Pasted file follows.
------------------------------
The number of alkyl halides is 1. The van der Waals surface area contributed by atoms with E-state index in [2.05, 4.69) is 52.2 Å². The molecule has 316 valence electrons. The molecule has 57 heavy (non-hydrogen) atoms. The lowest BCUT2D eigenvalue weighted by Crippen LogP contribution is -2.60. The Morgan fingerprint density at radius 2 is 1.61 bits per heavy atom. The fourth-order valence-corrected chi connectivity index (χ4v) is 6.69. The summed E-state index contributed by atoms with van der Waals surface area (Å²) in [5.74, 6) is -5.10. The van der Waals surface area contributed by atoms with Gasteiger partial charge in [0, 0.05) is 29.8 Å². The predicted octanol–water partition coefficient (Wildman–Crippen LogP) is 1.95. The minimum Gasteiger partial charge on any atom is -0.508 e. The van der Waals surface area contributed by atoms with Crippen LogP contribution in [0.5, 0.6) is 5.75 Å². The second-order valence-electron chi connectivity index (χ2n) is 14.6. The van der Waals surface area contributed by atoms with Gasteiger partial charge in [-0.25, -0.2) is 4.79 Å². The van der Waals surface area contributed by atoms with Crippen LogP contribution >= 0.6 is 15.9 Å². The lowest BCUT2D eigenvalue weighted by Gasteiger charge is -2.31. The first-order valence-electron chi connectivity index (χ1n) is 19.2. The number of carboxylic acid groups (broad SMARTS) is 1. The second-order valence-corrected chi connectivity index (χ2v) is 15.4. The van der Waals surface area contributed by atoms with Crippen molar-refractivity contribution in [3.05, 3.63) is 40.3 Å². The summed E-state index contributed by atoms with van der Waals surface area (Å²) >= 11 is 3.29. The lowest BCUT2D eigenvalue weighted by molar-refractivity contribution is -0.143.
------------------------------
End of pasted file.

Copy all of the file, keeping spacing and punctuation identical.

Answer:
The number of alkyl halides is 1. The van der Waals surface area contributed by atoms with E-state index in [2.05, 4.69) is 52.2 Å². The molecule has 316 valence electrons. The molecule has 57 heavy (non-hydrogen) atoms. The lowest BCUT2D eigenvalue weighted by Crippen LogP contribution is -2.60. The Morgan fingerprint density at radius 2 is 1.61 bits per heavy atom. The fourth-order valence-corrected chi connectivity index (χ4v) is 6.69. The summed E-state index contributed by atoms with van der Waals surface area (Å²) in [5.74, 6) is -5.10. The van der Waals surface area contributed by atoms with Gasteiger partial charge in [0, 0.05) is 29.8 Å². The predicted octanol–water partition coefficient (Wildman–Crippen LogP) is 1.95. The minimum Gasteiger partial charge on any atom is -0.508 e. The van der Waals surface area contributed by atoms with Crippen LogP contribution in [0.5, 0.6) is 5.75 Å². The second-order valence-electron chi connectivity index (χ2n) is 14.6. The van der Waals surface area contributed by atoms with Gasteiger partial charge in [-0.25, -0.2) is 4.79 Å². The van der Waals surface area contributed by atoms with Crippen LogP contribution >= 0.6 is 15.9 Å². The lowest BCUT2D eigenvalue weighted by Gasteiger charge is -2.31. The first-order valence-electron chi connectivity index (χ1n) is 19.2. The number of carboxylic acid groups (broad SMARTS) is 1. The second-order valence-corrected chi connectivity index (χ2v) is 15.4. The van der Waals surface area contributed by atoms with Crippen molar-refractivity contribution in [3.05, 3.63) is 40.3 Å². The summed E-state index contributed by atoms with van der Waals surface area (Å²) >= 11 is 3.29. The lowest BCUT2D eigenvalue weighted by molar-refractivity contribution is -0.143.